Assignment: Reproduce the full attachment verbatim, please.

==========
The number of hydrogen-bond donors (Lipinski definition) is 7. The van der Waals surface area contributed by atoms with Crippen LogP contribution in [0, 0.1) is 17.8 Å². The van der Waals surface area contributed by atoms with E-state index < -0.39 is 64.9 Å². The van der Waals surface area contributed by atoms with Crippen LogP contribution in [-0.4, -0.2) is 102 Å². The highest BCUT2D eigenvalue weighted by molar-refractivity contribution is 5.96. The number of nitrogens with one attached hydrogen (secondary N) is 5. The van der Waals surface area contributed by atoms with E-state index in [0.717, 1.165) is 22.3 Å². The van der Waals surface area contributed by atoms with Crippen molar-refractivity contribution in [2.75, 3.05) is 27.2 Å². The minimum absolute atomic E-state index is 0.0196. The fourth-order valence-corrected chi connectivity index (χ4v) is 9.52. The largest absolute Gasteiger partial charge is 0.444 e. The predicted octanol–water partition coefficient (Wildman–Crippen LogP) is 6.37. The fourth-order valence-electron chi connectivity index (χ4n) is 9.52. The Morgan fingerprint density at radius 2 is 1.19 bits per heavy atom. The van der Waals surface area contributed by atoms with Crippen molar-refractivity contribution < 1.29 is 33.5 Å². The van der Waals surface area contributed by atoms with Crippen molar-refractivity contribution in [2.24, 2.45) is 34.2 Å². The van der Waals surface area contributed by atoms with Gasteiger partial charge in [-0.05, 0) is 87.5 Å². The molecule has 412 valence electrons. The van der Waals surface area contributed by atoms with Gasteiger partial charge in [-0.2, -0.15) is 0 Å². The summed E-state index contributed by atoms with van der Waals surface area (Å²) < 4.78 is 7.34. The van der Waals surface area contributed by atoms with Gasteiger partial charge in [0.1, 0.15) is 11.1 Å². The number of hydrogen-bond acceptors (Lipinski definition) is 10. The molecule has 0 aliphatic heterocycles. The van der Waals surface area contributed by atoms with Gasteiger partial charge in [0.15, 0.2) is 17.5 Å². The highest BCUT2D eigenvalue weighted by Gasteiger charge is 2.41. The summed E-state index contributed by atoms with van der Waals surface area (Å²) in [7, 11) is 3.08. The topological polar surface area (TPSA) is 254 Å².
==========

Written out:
The number of hydrogen-bond donors (Lipinski definition) is 7. The van der Waals surface area contributed by atoms with Crippen LogP contribution in [0, 0.1) is 17.8 Å². The van der Waals surface area contributed by atoms with E-state index < -0.39 is 64.9 Å². The van der Waals surface area contributed by atoms with Crippen LogP contribution in [-0.4, -0.2) is 102 Å². The highest BCUT2D eigenvalue weighted by molar-refractivity contribution is 5.96. The number of nitrogens with one attached hydrogen (secondary N) is 5. The van der Waals surface area contributed by atoms with E-state index in [0.717, 1.165) is 22.3 Å². The van der Waals surface area contributed by atoms with Crippen molar-refractivity contribution in [2.75, 3.05) is 27.2 Å². The minimum absolute atomic E-state index is 0.0196. The fourth-order valence-corrected chi connectivity index (χ4v) is 9.52. The largest absolute Gasteiger partial charge is 0.444 e. The predicted octanol–water partition coefficient (Wildman–Crippen LogP) is 6.37. The fourth-order valence-electron chi connectivity index (χ4n) is 9.52. The Morgan fingerprint density at radius 2 is 1.19 bits per heavy atom. The van der Waals surface area contributed by atoms with Crippen molar-refractivity contribution < 1.29 is 33.5 Å². The van der Waals surface area contributed by atoms with Crippen molar-refractivity contribution in [2.24, 2.45) is 34.2 Å². The van der Waals surface area contributed by atoms with Gasteiger partial charge in [-0.05, 0) is 87.5 Å². The molecule has 412 valence electrons. The van der Waals surface area contributed by atoms with Gasteiger partial charge in [-0.2, -0.15) is 0 Å². The summed E-state index contributed by atoms with van der Waals surface area (Å²) < 4.78 is 7.34. The van der Waals surface area contributed by atoms with Gasteiger partial charge in [0.1, 0.15) is 11.1 Å². The number of hydrogen-bond acceptors (Lipinski definition) is 10. The molecule has 0 aliphatic heterocycles. The van der Waals surface area contributed by atoms with Gasteiger partial charge in [0.15, 0.2) is 17.5 Å². The highest BCUT2D eigenvalue weighted by Gasteiger charge is 2.41. The summed E-state index contributed by atoms with van der Waals surface area (Å²) in [7, 11) is 3.08. The topological polar surface area (TPSA) is 254 Å².